Marvin
Systermans



Artistic and Documentary
Photography focused
on urban and rural spaces.

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︎︎︎Our Belfast humor


In a small room, somewhere in Belfast, I meet nine elderly ladies, 
who have invited me to share their experiences of THE TROUBLES. 
They meet here every week to share their memories as a way
to deal with their traumas.

When I enter the room, some of the ladies are laughing and chattering,
while some sit quietly in their chairs.

I ask them about their stories and they start to tell:

„I lost my husband. We had been married for almost twenty years.
He got shot on the street during the day, along with his friends.
None of them saw it coming. In all the years since nobody could tell
me who had done it. The not knowing is what still haunts me.
The police would not tell me if they were even looking for the murderer.
He might still live on the other side.“

„We have all lost someone. We are all still waiting for the names of
those responsible, we are waiting for justice. I don’t generally hate
the others. But I tell you if that person, who shot my husband, was
here with us in this room, I couldn’t promise you anything.”

        „Yes, yes!“ say the others.

“It is not so much about Protestants and Catholics anymore. But look
at the other street for example, it used to be the poorer neighborhood.
Did you see it? 
All the shops are open, they are doing great. They get what they want,
the city pays them. And I don’t say to take it away from them, but look at
our street, what it has become. Every other store is closed, it wasn’t like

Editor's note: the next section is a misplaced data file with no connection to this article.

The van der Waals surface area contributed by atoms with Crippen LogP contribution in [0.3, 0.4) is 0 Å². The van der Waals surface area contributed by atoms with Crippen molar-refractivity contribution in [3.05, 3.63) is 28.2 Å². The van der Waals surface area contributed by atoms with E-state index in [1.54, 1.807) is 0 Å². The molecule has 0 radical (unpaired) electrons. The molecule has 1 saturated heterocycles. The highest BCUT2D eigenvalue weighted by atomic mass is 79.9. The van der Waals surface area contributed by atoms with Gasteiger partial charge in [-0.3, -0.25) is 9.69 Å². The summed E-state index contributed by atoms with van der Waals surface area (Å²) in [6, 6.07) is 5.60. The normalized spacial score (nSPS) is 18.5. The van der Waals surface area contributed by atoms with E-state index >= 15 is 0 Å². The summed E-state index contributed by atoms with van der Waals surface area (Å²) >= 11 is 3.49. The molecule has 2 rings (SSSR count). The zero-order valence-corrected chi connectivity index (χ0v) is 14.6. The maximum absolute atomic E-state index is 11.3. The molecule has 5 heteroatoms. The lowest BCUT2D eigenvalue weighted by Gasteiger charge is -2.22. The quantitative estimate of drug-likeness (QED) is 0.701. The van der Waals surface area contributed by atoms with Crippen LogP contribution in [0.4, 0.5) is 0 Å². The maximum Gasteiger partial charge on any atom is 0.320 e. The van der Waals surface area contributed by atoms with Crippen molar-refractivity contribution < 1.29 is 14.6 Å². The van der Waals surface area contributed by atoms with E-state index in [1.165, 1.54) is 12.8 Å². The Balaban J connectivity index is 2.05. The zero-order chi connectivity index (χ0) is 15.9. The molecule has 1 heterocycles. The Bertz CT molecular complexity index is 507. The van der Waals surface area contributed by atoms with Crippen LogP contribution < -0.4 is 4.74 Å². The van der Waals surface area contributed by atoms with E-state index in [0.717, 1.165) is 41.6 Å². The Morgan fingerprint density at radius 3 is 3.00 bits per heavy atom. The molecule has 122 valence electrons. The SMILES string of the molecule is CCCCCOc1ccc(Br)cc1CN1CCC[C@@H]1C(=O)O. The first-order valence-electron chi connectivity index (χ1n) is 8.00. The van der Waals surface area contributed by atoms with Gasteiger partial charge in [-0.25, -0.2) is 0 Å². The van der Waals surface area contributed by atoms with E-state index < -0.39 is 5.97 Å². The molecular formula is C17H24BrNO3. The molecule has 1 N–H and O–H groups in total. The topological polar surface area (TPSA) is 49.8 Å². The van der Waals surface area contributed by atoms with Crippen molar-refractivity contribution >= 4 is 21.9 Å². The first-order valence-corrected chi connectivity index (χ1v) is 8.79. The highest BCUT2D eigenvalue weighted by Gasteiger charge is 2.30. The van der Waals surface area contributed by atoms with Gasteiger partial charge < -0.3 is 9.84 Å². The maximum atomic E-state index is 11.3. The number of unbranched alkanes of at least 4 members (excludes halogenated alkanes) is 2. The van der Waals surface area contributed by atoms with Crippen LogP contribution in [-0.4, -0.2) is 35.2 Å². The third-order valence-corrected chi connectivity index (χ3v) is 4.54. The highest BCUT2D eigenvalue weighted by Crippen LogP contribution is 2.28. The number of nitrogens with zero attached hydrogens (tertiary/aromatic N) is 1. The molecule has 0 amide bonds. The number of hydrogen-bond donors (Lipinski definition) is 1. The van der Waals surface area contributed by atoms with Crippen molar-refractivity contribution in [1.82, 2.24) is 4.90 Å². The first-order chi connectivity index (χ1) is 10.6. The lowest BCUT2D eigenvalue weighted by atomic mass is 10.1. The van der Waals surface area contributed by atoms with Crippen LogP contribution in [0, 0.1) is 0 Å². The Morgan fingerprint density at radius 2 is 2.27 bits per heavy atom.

this before. How can we trust them? Before the troubles started we had
friends on the other side. Good friends. But some betrayed us, just gave
information away and didn’t even warn us. And it cost us many lives.
I don’t even trust the priests. They let the snipers on the church towers.
They are responsible too.”

        „Yes, yes!“ say the others.

“One time some men attacked a bus. They warned their people first, let
them leave the bus and then killed the rest. They say that the police even
found fingerprints. But they never investigated. We might never know
who it was. We want more attention. Look, when something happens
in the US it‘s all over the news. When something happens in Belfast nobody
cares. The politicians do nothing.”

        „No, no!“ say the others.

“During the troubles one had to show their bags when entering a shop.
Plastic bags were put on street lights to avoid being spotted by snipers.
I visited a friend one day, and when I got to her house I found at least
seven badly wounded men at her house. She tried to help them, wash
their wounds. There was blood everywhere. Once you see something like
that you will never be able to forget.”

        „No, no!“ say the others.

“That’s all too negative. We still like to laugh a lot. Maybe it is our way to
deal with the whole thing. Let me tell you a funny story. I was coming back
from the center of the city one day, I didn’t know what was going on here.
When I entered the neighborhood I saw my friend Rebecca, she was waving
her hands at me from the other side of the street. There were sharpshooters
somewhere in the area. She wanted to warn me, but I didn’t understand
her, so I waved back at her.
Can you imagine? The two of us in the middle of the street waving our hands
at each other and sharpshooters above our heads?”

All of them laugh.

“See? Thats our Belfast humor.”